Sangiovese Grape Characteristics & Wine Profile
Sangiovese is a blue-black grape variety that is primarily used to produce red wine. It’s always been synonymous with Italy, and most notably, Tuscany, where the grape is believed to have originated from.
Sangiovese is a perplexing grape variety, in that there are many clones and sub-types that are sometimes mistakenly referred to by its general denomination. It is the dominant varietal in a number of Italian wines, usually named after their DOCG. In terms of wine styles, this variety is used in numerous red wine blends, especially Chianti.
The Sangiovese grape adds gorgeous acidic structure and backbone when blended with a multitude of grapes, but it takes a skilled wine maker to master its use as the sole variety in a wine. Sangiovese vines tend to adapt to both hot and cold climates, and these various terroir related adaptations can have a substantial impact on the aromatic and flavor profile of Sangiovese wine.
New World Sangiovese
While Sangiovese is grown extensively in Italy, other old world countries within Europe grow a much smaller percentage of the vine.
On the other hand, Sangiovese has been found to grow very well in some new world environments, particularly in Argentina, Texas and California, where it responds well to the climate and limestone makeup of their respective terroirs. Limestone in particular seems to enhance the wines unique mineral and earthy kick.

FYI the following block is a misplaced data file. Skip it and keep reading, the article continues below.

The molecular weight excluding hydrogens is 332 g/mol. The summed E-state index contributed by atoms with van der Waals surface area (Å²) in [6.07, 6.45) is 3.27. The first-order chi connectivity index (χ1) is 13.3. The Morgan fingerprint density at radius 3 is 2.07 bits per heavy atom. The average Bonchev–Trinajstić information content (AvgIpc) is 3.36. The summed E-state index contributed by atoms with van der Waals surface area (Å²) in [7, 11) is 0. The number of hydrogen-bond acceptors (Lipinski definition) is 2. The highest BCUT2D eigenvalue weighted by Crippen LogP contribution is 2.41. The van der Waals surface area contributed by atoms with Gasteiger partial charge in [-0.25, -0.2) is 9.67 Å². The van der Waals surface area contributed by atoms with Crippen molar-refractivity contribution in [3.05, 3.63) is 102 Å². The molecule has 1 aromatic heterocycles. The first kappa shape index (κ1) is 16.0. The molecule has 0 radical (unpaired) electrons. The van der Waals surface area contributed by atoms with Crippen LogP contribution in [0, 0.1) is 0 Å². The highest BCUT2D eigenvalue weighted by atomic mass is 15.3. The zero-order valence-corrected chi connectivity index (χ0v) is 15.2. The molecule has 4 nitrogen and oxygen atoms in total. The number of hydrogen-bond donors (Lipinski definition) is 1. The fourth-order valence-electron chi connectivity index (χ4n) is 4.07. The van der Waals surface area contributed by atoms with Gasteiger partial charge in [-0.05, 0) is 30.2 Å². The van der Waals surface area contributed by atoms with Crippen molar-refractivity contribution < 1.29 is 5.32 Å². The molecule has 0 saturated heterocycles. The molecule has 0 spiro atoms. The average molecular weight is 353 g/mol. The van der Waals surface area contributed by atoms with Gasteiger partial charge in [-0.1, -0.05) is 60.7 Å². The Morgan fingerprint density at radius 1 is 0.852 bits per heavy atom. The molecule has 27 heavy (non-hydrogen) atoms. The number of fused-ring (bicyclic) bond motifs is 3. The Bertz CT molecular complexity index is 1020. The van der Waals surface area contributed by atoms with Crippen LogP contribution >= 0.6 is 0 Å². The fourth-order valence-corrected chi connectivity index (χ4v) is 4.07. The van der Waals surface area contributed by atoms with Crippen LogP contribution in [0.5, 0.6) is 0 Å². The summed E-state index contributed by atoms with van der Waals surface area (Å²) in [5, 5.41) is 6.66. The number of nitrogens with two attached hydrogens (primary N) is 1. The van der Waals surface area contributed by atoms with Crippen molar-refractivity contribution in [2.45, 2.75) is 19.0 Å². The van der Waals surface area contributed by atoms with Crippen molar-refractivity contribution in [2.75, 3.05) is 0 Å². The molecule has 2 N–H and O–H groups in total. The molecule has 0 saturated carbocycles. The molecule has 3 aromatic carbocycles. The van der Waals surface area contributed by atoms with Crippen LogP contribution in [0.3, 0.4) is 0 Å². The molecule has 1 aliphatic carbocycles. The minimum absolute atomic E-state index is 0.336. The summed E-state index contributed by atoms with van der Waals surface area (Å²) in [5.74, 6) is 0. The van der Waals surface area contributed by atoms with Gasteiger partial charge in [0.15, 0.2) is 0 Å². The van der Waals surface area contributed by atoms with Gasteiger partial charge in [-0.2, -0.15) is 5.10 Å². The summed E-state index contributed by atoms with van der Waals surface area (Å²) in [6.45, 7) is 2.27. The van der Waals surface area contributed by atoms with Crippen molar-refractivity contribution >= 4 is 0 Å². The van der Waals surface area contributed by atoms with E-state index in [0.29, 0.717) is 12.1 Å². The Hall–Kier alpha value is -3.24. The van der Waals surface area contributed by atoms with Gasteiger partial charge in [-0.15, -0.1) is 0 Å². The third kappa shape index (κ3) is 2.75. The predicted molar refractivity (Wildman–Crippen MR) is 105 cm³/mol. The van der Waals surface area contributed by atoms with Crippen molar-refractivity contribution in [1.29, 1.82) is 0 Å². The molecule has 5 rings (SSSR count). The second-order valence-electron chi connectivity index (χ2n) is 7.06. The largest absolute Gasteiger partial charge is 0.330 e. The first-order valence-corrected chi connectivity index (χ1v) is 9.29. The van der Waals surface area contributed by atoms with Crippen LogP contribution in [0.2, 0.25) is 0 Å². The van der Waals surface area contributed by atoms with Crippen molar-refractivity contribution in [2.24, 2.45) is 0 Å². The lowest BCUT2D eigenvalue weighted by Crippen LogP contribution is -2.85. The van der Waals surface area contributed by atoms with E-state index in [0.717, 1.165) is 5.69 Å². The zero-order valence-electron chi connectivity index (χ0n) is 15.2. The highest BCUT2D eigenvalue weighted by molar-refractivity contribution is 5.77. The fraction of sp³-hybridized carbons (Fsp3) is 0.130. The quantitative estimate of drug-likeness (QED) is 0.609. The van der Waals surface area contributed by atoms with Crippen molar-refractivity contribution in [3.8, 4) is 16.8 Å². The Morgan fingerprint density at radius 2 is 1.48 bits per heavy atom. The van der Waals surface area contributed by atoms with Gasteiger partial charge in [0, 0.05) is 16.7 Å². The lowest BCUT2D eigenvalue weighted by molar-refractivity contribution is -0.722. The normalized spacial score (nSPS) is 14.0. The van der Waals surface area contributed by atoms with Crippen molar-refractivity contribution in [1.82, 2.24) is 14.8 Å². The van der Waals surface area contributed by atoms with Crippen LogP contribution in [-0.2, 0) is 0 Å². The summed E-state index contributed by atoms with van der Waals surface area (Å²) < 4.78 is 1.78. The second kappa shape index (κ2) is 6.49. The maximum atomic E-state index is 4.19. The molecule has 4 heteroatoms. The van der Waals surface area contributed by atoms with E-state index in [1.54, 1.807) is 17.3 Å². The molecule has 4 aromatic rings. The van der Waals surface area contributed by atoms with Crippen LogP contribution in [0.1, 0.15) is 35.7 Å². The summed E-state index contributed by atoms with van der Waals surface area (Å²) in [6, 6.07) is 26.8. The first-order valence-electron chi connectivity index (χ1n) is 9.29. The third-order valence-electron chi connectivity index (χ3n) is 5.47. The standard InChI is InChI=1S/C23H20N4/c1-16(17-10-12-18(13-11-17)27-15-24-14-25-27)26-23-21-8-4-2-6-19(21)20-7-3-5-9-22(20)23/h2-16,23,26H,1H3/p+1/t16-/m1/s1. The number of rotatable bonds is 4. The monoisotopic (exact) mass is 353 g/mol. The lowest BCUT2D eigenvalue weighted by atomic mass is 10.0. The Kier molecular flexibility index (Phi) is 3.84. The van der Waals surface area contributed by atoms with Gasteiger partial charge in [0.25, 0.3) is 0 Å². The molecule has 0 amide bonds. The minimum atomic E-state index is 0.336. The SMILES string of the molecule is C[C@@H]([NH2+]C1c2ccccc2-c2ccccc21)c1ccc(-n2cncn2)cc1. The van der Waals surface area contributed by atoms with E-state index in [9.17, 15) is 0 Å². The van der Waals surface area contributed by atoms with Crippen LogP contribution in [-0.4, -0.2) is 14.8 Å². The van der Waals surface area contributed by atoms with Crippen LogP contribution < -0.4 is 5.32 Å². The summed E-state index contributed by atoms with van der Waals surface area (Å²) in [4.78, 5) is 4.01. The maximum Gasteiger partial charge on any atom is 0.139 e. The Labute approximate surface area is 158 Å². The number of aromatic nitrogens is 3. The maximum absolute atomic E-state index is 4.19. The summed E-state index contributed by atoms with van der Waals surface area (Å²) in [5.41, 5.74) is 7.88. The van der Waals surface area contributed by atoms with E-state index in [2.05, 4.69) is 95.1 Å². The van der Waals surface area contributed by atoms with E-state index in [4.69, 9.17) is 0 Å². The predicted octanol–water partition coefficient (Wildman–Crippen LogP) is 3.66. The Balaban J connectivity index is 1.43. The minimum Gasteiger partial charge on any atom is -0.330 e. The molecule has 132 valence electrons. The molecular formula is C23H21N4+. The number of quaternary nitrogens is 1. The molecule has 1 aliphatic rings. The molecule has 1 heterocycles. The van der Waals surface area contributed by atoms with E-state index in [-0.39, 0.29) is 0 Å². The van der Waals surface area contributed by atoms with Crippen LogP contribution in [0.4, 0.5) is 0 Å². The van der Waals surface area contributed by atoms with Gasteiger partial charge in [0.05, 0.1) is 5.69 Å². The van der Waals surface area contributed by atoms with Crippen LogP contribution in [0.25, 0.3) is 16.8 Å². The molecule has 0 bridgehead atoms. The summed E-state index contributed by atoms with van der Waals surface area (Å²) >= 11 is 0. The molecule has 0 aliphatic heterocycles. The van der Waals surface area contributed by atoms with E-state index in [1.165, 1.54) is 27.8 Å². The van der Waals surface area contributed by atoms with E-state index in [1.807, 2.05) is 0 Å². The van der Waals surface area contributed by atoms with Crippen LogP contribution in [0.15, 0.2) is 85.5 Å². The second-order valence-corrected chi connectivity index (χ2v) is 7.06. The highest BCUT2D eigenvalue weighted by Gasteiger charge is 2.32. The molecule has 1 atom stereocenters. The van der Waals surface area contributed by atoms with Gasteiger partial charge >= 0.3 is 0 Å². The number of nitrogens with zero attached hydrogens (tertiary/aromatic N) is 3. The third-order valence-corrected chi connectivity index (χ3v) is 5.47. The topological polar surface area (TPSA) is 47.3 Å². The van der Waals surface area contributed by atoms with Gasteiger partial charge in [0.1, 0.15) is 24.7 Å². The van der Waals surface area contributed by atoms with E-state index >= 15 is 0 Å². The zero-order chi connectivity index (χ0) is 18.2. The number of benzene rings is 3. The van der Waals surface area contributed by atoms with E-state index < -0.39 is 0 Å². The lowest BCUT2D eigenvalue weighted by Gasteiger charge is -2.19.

Important Sangiovese Clones and Sub-types to Know:
There are at least 14 Sangiovese clones that we know of. The most important one worth knowing is Brunello di Montalcino, which is one of Italy’s most famous wines.
For a time, Brunello was considered a separate grape variety. A deeper look at the grape’s genetics revealed it too was Sangiovese. In 1980 Brunello di Montalcino was granted controlled designation of origin guaranteed (DOCG), where this particular Tuscan region is known to produce Italy’s finest wines.
Notable Sangiovese Clones and Sub-Types
- Brunello of Montalcino (Clone)
- Sangiovese Grosso (also called Dolce, or Gentile)
- Sangiovese Piccolo
Sangiovese Wine Making
Sangiovese wine comes from high-yielding grape vines that thrive in porous, well drained soil. Vines are often planted in shallow soil. Because the grape is usually high-yield, its quality can vary starkly. Sangiovese can grow vigorously, and in hot climates it’s not uncommon for over 15 tons per acre of Sangiovese grapes to be produced.
These intense yields can sometimes lead to late-ripening and vitiate the quality of the end product. An imbalance in crop load will almost always delay ripening and result in a poor acidic and sugar balance. If you come across a good quality Sangiovese or Sangiovese blend, you can be fairly sure the wine maker is highly skilled.
Sources: Dipartimento di Colture Arboree, Cattedra di Viticoltura, Sezione Viticola del Centro Interdipartimentale di Ricerche Viticole ed Enologiche, Università di Bologna, Bologna, Italy, US National Library of Medicine, University of California, Davis, Snooth, Wine Enthusiast
Red (Red Currant, Ripe Cherry, Cranberry, Tomato, Strawberry)
Earth & Mineral Notes
Limestone, Tea Leaf, Forest Floor
Tobacco, Mushroom, Thyme, Cracked Red Pepper, Leather Saddle, Smoke, Herbs
Sangiovese Grape Characteristics
Structure & Body
Alcohol Medium-High (12.5%-14.5% ABV)
Finish Medium-Long, Spicy, Acidic